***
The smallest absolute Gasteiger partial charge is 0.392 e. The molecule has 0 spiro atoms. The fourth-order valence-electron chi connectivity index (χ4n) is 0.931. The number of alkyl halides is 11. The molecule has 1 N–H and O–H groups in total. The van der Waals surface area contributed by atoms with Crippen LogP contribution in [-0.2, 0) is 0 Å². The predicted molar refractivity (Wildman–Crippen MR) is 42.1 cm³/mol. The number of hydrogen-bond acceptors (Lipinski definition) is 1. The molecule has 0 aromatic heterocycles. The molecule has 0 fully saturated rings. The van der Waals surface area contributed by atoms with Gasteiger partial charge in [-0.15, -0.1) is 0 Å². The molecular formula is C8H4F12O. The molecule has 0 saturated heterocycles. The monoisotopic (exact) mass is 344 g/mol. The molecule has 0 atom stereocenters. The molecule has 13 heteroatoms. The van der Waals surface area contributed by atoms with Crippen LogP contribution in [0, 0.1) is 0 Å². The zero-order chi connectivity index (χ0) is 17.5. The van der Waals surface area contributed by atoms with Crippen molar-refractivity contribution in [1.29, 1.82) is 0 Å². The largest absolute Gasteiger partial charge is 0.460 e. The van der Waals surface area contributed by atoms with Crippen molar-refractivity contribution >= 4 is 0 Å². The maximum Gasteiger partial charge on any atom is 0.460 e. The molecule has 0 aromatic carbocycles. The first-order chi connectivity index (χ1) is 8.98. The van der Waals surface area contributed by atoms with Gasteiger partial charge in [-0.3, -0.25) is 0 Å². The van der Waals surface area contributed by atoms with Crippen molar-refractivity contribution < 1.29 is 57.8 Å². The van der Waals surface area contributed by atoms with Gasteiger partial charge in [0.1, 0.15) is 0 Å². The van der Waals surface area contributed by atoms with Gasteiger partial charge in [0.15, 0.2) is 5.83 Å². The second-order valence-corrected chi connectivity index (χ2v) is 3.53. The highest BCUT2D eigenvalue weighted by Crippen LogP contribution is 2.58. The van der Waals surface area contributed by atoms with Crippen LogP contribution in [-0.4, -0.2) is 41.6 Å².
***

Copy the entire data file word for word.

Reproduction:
The smallest absolute Gasteiger partial charge is 0.392 e. The molecule has 0 spiro atoms. The fourth-order valence-electron chi connectivity index (χ4n) is 0.931. The number of alkyl halides is 11. The molecule has 1 N–H and O–H groups in total. The van der Waals surface area contributed by atoms with Crippen LogP contribution in [-0.2, 0) is 0 Å². The predicted molar refractivity (Wildman–Crippen MR) is 42.1 cm³/mol. The number of hydrogen-bond acceptors (Lipinski definition) is 1. The molecule has 0 aromatic heterocycles. The molecule has 0 fully saturated rings. The van der Waals surface area contributed by atoms with Gasteiger partial charge in [-0.15, -0.1) is 0 Å². The molecular formula is C8H4F12O. The molecule has 0 saturated heterocycles. The monoisotopic (exact) mass is 344 g/mol. The molecule has 0 atom stereocenters. The molecule has 13 heteroatoms. The van der Waals surface area contributed by atoms with Crippen LogP contribution in [0, 0.1) is 0 Å². The zero-order chi connectivity index (χ0) is 17.5. The van der Waals surface area contributed by atoms with Crippen molar-refractivity contribution in [1.29, 1.82) is 0 Å². The largest absolute Gasteiger partial charge is 0.460 e. The van der Waals surface area contributed by atoms with Crippen molar-refractivity contribution >= 4 is 0 Å². The maximum Gasteiger partial charge on any atom is 0.460 e. The molecule has 0 aromatic carbocycles. The first-order chi connectivity index (χ1) is 8.98. The van der Waals surface area contributed by atoms with Gasteiger partial charge in [-0.3, -0.25) is 0 Å². The van der Waals surface area contributed by atoms with Crippen molar-refractivity contribution < 1.29 is 57.8 Å². The van der Waals surface area contributed by atoms with Gasteiger partial charge in [0.1, 0.15) is 0 Å². The van der Waals surface area contributed by atoms with Gasteiger partial charge in [0.15, 0.2) is 5.83 Å². The second-order valence-corrected chi connectivity index (χ2v) is 3.53. The highest BCUT2D eigenvalue weighted by Crippen LogP contribution is 2.58. The van der Waals surface area contributed by atoms with Crippen LogP contribution in [-0.4, -0.2) is 41.6 Å².